In what is the most carefully-worded way of saying "we don't know" I've seen in a while, Asus's UK marketing manager John Swatton has told Pocket-lint that the company's new Android tablets will be shipping with Honeycomb "if Honeycomb is available." The reason for the uncertainty? Swanson seems to be suggesting that Motorola's XOOM has been given special treatment by Google, while Honeycomb remains unavailable to most, if not all, other tablet manufacturers. Swatton says, "When our tablets launch, they will launch with the latest version of Android whatever that is."
Asus's Android tablets, the Eee Pad Transformer and the Eee Pad Slider, will be launching in April and May, respectively. Read More
I'm not really sure how we missed this app when it was released way back in July, because it's damn cool. A company called Directed Electronics produces an automotive remote start kit that's called Viper SmartStart, and the kicker: it's controlled via smartphones. The app was available on iOS and BlackBerry for some time before being released for Android in July, and it's some pretty neat kit - check out the video (sorry, it won't embed because it's unlisted).
You can start your car from your house, then when you get inside your (now warm) car, you can arm the alarm on your house. Read More
As Android's market share continues to grow, it is inevitable that it will become a target for viruses and other malware. Indeed Steve Chang, the chairman of Trend Micro, a provider of security software, cautioned that Android is far more susceptible to malware attacks than iOS.
In an interview with Bloomberg, Chang claimed that Android's open source infrastructure allowed hackers to better understand the underlying architecture and source code. In contrast, Chang gave Apple credit because he believed that they were very careful about malware and that it was "impossible for certain types of viruses to operate on the iPhone." He explained that Apple uses a "sandbox concept" which isolates the platform, preventing viruses from replicating themselves or decomposing and recomposing to avoid virus scanners. Read More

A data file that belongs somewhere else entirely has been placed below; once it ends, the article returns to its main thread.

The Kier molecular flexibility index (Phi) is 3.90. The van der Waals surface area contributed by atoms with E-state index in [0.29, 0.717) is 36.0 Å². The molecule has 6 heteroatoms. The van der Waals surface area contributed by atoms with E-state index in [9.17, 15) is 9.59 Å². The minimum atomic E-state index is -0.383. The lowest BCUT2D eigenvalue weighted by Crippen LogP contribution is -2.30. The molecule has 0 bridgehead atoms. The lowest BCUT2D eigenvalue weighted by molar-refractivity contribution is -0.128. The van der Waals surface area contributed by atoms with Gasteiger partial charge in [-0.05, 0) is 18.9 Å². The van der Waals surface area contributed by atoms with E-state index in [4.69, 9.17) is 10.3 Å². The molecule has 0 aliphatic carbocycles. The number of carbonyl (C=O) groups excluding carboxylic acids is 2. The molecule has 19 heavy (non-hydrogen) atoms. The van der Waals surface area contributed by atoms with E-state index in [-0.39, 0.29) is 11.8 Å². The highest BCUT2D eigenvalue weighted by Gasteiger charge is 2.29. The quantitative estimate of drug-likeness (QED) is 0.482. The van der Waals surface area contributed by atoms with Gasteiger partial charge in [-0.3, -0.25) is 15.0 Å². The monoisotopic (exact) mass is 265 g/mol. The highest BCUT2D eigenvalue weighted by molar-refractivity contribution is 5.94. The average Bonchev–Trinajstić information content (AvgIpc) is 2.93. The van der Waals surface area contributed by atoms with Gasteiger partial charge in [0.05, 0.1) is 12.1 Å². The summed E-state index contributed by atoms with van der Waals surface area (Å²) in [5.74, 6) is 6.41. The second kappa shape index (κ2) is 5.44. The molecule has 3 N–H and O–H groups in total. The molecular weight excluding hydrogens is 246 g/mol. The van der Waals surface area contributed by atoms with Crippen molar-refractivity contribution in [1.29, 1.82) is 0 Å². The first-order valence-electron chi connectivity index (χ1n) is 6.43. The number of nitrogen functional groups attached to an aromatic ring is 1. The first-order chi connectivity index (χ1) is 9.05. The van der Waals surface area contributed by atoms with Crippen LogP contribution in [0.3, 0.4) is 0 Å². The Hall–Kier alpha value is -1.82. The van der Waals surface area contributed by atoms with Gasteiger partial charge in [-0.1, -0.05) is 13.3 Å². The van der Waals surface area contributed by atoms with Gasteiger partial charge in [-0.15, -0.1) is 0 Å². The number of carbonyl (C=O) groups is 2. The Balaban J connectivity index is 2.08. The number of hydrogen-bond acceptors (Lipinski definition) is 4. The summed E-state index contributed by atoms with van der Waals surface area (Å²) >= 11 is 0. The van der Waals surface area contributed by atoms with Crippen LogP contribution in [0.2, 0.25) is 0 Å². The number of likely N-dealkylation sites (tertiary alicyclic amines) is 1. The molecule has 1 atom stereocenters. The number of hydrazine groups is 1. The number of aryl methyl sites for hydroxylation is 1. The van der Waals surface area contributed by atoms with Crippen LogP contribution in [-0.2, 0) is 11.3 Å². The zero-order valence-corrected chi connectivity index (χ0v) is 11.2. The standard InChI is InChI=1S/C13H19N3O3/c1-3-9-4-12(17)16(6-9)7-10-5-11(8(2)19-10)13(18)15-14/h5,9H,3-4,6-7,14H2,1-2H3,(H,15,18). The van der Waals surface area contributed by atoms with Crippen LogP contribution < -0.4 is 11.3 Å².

As far as Android translation apps go, Google Translate is still among the best available - sure, it isn't perfect, but it's free and for the occasional translation it'll suffice. To celebrate the app's first birthday, Google has updated it to 2.0 and added a new feature called "Conversation Mode."
Image Credit: Engadget
Conversation Mode allows you and your foreign friend to speak in two different languages before having Google Translate display the words you say onscreen in your native languages (as seen in the second screenshot above). For now, it only works with Spanish and English, and it has problems with regional accents, background noise, and rapid speech, but it's a start. Read More
As a loyal Sprint customer, I must say - I was disappointed by the carrier's lack of announcements at CES. In fact, the only new phone they introduced was the HTC EVO Shift 4G, which offered little that we haven't already seen in a million other phones. But as it turns out, the nation's third-largest carrier isn't resting on its laurels; it was merely saving the more important announcements for its own event.
Indeed, Sprint has just sent out a handful of invites (see above) for an event on February 7 where "yet another industry first" will be announced. As usual, Sprint CEO Dan Hesse will be there... Read More